Today, in the early morning, I was at the gym, on a treadmill. I was listening to my favourite podcast, working out yesterday’s pizza, and I was brainstorming new ideas with my dear friend Regula, who was at home in Belgium, in her PJ’s, with a cup of tea. We are connected and on the same wavelength, we are closest friends, we met through the blog. That’s something I wouldn’t have imagined seven years ago.
Today Juls’ Kitchen is 7 years old. Tommaso and my dad are working in a garage to turn it into a kitchen, Juls’ Kitchen studio, with real tiles and cupboards, a big oven, a fridge, loads of cookbooks, a white ceramic sink, a bunch of shelves and countless chairs for guests and friends. Well, this is our project, as for the moment we have just piles of debris and a wall carved with conduit and marked with drawings. I smell dust, but as soon as I close my eyes the dry smell turns into the warming aroma of bread baking in the oven. While I am here at my desk writing this post I can hear the drill downstairs. In the past this would have made me mad, but today it is the most harmonic sound as it will be soon replaced by pots muttering on the stove or people chatting and laughing over a dish of genuine food.
Was I thinking about it since the beginning? When I wrote my first blog post in a winter night, was I imagining all of this now? Not at all. I didn’t have a clue, or long term project, I was just searching for something worthy of my total commitment.
This is a difficult post to write. It’s not time to make a balance, I learnt the hard way it’s not even healthy to make comparisons, as every one is destined to follow her own path, with a different rhythm, speed, itinerary. I am proud of how my palate expanded over the years, as when I started I was just a novice in the kitchen, never made a real polenta, never shelled fresh peas, never baked with chestnut flour, never carved a pumpkin, never ever catered forty people with an excited smile.
Today I want to celebrate my stubbornness. I am putting aside for a moment my modesty, and I want to say that if I am here it’s not luck, it’s because I believed every single moment that I could make a difference. I didn’t lose my hope when I was jobless, when I was fighting my fear to be alone, when I was cooking till my back hurt.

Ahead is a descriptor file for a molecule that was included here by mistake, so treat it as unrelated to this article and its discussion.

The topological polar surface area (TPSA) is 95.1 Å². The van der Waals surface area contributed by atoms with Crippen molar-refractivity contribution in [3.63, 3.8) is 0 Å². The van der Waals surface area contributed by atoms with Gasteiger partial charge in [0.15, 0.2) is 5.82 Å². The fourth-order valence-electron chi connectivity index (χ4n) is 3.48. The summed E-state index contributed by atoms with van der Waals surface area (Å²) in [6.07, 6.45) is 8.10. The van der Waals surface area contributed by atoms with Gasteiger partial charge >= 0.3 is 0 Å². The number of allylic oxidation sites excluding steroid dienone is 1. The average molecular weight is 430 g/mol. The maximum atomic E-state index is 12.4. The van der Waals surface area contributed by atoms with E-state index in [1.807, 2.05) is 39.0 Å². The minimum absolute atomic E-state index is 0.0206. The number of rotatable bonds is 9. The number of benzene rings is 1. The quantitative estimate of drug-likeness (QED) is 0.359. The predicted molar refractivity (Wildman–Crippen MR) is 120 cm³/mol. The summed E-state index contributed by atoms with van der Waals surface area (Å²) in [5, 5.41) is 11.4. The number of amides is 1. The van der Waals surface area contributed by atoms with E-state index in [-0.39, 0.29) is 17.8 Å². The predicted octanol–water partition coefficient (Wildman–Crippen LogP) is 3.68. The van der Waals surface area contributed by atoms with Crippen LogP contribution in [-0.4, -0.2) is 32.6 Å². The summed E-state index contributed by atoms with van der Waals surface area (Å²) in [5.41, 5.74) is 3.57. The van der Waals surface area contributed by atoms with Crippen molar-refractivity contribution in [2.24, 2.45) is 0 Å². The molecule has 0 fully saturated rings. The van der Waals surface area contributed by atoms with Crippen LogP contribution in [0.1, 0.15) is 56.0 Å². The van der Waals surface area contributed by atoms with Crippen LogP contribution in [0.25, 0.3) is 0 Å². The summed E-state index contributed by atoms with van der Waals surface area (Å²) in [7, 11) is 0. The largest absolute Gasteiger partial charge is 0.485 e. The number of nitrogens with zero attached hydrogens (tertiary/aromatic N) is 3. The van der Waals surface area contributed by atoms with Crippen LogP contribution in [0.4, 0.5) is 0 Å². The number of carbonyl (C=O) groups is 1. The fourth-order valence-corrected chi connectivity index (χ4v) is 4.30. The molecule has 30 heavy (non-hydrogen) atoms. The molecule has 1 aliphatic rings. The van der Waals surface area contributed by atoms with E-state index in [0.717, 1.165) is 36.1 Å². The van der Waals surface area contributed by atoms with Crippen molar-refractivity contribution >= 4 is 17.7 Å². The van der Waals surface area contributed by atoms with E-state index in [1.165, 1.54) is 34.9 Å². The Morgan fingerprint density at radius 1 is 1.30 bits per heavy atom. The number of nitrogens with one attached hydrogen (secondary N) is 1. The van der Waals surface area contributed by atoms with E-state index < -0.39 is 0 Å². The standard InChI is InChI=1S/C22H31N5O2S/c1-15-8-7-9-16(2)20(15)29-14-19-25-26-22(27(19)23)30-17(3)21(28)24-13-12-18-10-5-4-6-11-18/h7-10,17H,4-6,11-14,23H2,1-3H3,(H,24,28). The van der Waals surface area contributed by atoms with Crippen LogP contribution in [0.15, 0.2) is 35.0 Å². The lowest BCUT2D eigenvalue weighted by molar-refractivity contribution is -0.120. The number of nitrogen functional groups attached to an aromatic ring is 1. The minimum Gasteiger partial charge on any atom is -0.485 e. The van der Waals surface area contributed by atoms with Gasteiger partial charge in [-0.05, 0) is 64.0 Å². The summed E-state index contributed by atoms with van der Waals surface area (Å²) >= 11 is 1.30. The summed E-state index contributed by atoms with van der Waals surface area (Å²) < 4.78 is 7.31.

I’ve been disappointed, I failed, I cried, I learnt. But today I celebrate my blog which just turned seven, a project of one person which became the life project of a couple, our life together, the upcoming Juls’ Kitchen Studio.
And I celebrate with chocolate.
This is probably the easiest chocolate cake I have ever made. It can be easily turned gluten free and dairy free if you skip the butter and breadcrumbs on the baking tin and substitute them with parchment paper.
It is a century old recipe, found in the loyal Pellegrino Artusi’s cookbook, Science in the Kitchen and the Art of Eating Well. It is made with just five ingredients: walnuts, dark chocolate, sugar, eggs and candied citrus peel. It has a brownie texture, but it’s a hundred percent Italian.
Will you join me in this celebration?
Torta di noci e cioccolato – Walnut and chocolate cake
- 140 g of shelled walnuts
- 140 g caster sugar
- 140 g of dark chocolate
- 4 eggs
- 20 g of candied citrus
- Pellegrino Artusi suggests to paste walnuts and sugar in a mortar until fine. I took the short cut and added walnuts and sugar in a blender to obtain finely chopped walnuts, resembling a coarse flour. You don't want to have a smooth paste.
- Scoop walnut and sugar in a bowl and add the finely grated chocolate.
- Crack the eggs open and add the yolks to the bowl, stirring to combine.
- Whip the egg whites until stiff peaks form, then gently fold them into the walnuts. Add the finely chopped citrus.
- Butter a 26 cm round baking tin and sprinkle with breadcrumbs, then scrape the batter into the tin.
- Bake at 180°C for about 30 minutes, until golden brown and set.
- Let it cool down completely before slicing. If you are strong enough to wait to the next day, it will be even better.